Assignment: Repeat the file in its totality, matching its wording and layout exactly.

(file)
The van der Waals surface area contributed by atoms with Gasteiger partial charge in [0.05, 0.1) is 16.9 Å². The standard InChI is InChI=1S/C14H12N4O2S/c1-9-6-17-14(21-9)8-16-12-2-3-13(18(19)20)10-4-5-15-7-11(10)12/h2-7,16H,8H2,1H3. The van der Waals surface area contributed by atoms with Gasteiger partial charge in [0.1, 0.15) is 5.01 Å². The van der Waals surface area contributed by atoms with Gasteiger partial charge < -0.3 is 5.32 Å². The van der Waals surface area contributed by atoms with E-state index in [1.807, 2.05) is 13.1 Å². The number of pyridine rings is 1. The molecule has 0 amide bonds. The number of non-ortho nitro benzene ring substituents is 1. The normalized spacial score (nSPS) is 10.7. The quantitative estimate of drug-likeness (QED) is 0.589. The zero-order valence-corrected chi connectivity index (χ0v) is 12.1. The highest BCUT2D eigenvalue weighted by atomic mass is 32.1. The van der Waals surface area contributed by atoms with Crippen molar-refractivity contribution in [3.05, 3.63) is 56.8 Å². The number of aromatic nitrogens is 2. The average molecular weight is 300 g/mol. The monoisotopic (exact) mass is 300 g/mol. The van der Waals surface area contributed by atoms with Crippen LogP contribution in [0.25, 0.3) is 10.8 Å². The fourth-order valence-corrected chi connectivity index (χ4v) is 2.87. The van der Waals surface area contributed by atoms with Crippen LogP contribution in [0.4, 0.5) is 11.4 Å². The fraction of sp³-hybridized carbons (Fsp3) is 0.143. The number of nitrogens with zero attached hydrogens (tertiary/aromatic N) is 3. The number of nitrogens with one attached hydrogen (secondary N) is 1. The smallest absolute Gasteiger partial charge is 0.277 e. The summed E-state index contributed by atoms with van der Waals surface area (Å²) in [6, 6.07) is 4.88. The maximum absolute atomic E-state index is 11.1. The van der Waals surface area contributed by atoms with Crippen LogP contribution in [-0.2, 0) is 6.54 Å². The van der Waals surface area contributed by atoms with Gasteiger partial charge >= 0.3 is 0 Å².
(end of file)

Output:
The van der Waals surface area contributed by atoms with Gasteiger partial charge in [0.05, 0.1) is 16.9 Å². The standard InChI is InChI=1S/C14H12N4O2S/c1-9-6-17-14(21-9)8-16-12-2-3-13(18(19)20)10-4-5-15-7-11(10)12/h2-7,16H,8H2,1H3. The van der Waals surface area contributed by atoms with Gasteiger partial charge in [0.1, 0.15) is 5.01 Å². The van der Waals surface area contributed by atoms with Gasteiger partial charge < -0.3 is 5.32 Å². The van der Waals surface area contributed by atoms with E-state index in [1.807, 2.05) is 13.1 Å². The number of pyridine rings is 1. The molecule has 0 amide bonds. The number of non-ortho nitro benzene ring substituents is 1. The normalized spacial score (nSPS) is 10.7. The quantitative estimate of drug-likeness (QED) is 0.589. The zero-order valence-corrected chi connectivity index (χ0v) is 12.1. The highest BCUT2D eigenvalue weighted by atomic mass is 32.1. The van der Waals surface area contributed by atoms with Crippen molar-refractivity contribution in [3.05, 3.63) is 56.8 Å². The number of aromatic nitrogens is 2. The average molecular weight is 300 g/mol. The monoisotopic (exact) mass is 300 g/mol. The van der Waals surface area contributed by atoms with Crippen LogP contribution in [0.25, 0.3) is 10.8 Å². The fourth-order valence-corrected chi connectivity index (χ4v) is 2.87. The van der Waals surface area contributed by atoms with Crippen LogP contribution in [0.4, 0.5) is 11.4 Å². The fraction of sp³-hybridized carbons (Fsp3) is 0.143. The number of nitrogens with zero attached hydrogens (tertiary/aromatic N) is 3. The number of nitrogens with one attached hydrogen (secondary N) is 1. The smallest absolute Gasteiger partial charge is 0.277 e. The summed E-state index contributed by atoms with van der Waals surface area (Å²) in [6, 6.07) is 4.88. The maximum absolute atomic E-state index is 11.1. The van der Waals surface area contributed by atoms with Crippen LogP contribution in [-0.2, 0) is 6.54 Å². The van der Waals surface area contributed by atoms with Gasteiger partial charge >= 0.3 is 0 Å².